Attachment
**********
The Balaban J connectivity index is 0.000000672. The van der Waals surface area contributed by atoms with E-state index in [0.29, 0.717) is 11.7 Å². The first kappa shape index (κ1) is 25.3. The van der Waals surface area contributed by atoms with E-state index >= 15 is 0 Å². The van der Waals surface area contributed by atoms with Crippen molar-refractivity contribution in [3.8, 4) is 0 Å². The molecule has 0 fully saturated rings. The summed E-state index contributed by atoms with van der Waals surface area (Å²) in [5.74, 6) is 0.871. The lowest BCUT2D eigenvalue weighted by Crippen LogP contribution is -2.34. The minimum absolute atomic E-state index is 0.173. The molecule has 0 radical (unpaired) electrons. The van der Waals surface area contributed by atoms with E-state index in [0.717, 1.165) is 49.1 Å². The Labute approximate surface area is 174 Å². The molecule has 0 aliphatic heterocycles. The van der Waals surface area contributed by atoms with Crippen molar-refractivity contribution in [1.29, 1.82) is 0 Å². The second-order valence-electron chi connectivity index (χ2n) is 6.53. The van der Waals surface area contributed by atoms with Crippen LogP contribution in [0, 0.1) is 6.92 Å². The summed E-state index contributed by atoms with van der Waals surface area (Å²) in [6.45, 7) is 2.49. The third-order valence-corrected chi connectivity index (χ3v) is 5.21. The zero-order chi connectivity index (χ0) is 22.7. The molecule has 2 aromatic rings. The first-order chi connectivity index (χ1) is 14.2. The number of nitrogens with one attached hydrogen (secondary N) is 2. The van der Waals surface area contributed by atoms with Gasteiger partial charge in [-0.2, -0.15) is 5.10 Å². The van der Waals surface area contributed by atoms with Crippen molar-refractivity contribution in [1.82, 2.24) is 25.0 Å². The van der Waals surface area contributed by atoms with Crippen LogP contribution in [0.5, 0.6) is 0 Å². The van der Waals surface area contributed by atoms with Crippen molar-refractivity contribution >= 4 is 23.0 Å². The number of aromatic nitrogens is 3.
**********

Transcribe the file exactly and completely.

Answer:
The Balaban J connectivity index is 0.000000672. The van der Waals surface area contributed by atoms with E-state index in [0.29, 0.717) is 11.7 Å². The first kappa shape index (κ1) is 25.3. The van der Waals surface area contributed by atoms with E-state index >= 15 is 0 Å². The van der Waals surface area contributed by atoms with Crippen molar-refractivity contribution in [3.8, 4) is 0 Å². The molecule has 0 fully saturated rings. The summed E-state index contributed by atoms with van der Waals surface area (Å²) in [5.74, 6) is 0.871. The lowest BCUT2D eigenvalue weighted by Crippen LogP contribution is -2.34. The minimum absolute atomic E-state index is 0.173. The molecule has 0 radical (unpaired) electrons. The van der Waals surface area contributed by atoms with E-state index in [0.717, 1.165) is 49.1 Å². The Labute approximate surface area is 174 Å². The molecule has 0 aliphatic heterocycles. The van der Waals surface area contributed by atoms with Crippen molar-refractivity contribution in [1.29, 1.82) is 0 Å². The second-order valence-electron chi connectivity index (χ2n) is 6.53. The van der Waals surface area contributed by atoms with Crippen LogP contribution in [0, 0.1) is 6.92 Å². The summed E-state index contributed by atoms with van der Waals surface area (Å²) in [6.45, 7) is 2.49. The third-order valence-corrected chi connectivity index (χ3v) is 5.21. The zero-order chi connectivity index (χ0) is 22.7. The molecule has 2 aromatic rings. The first-order chi connectivity index (χ1) is 14.2. The number of nitrogens with one attached hydrogen (secondary N) is 2. The van der Waals surface area contributed by atoms with Gasteiger partial charge in [-0.2, -0.15) is 5.10 Å². The van der Waals surface area contributed by atoms with Crippen molar-refractivity contribution in [1.82, 2.24) is 25.0 Å². The van der Waals surface area contributed by atoms with Crippen LogP contribution in [0.5, 0.6) is 0 Å². The van der Waals surface area contributed by atoms with Crippen molar-refractivity contribution >= 4 is 23.0 Å². The number of aromatic nitrogens is 3.